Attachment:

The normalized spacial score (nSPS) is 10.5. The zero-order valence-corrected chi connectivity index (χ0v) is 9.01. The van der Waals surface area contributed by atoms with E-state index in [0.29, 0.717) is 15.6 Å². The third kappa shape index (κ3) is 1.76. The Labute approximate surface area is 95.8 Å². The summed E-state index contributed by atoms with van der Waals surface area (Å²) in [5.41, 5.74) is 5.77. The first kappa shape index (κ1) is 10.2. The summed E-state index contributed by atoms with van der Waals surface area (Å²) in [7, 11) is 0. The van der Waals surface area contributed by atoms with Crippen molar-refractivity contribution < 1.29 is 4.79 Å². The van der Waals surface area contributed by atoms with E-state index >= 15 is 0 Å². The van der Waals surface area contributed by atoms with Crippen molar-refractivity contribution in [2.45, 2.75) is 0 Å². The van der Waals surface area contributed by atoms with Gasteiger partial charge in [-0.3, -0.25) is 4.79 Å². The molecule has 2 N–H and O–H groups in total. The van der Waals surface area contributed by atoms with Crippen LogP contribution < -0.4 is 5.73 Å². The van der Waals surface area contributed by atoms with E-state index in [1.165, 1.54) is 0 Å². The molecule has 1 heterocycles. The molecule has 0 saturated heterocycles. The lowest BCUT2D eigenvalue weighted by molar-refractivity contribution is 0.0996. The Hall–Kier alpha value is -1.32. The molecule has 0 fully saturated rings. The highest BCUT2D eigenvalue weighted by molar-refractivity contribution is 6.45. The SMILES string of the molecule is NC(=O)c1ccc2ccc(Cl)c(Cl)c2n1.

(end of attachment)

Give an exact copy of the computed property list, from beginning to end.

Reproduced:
The normalized spacial score (nSPS) is 10.5. The zero-order valence-corrected chi connectivity index (χ0v) is 9.01. The van der Waals surface area contributed by atoms with E-state index in [0.29, 0.717) is 15.6 Å². The third kappa shape index (κ3) is 1.76. The Labute approximate surface area is 95.8 Å². The summed E-state index contributed by atoms with van der Waals surface area (Å²) in [5.41, 5.74) is 5.77. The first kappa shape index (κ1) is 10.2. The summed E-state index contributed by atoms with van der Waals surface area (Å²) in [7, 11) is 0. The van der Waals surface area contributed by atoms with Crippen molar-refractivity contribution < 1.29 is 4.79 Å². The van der Waals surface area contributed by atoms with E-state index >= 15 is 0 Å². The van der Waals surface area contributed by atoms with Crippen molar-refractivity contribution in [2.45, 2.75) is 0 Å². The van der Waals surface area contributed by atoms with Gasteiger partial charge in [-0.3, -0.25) is 4.79 Å². The molecule has 2 N–H and O–H groups in total. The van der Waals surface area contributed by atoms with Crippen LogP contribution < -0.4 is 5.73 Å². The van der Waals surface area contributed by atoms with E-state index in [1.165, 1.54) is 0 Å². The molecule has 1 heterocycles. The molecule has 0 saturated heterocycles. The lowest BCUT2D eigenvalue weighted by molar-refractivity contribution is 0.0996. The Hall–Kier alpha value is -1.32. The molecule has 0 fully saturated rings. The highest BCUT2D eigenvalue weighted by molar-refractivity contribution is 6.45. The SMILES string of the molecule is NC(=O)c1ccc2ccc(Cl)c(Cl)c2n1.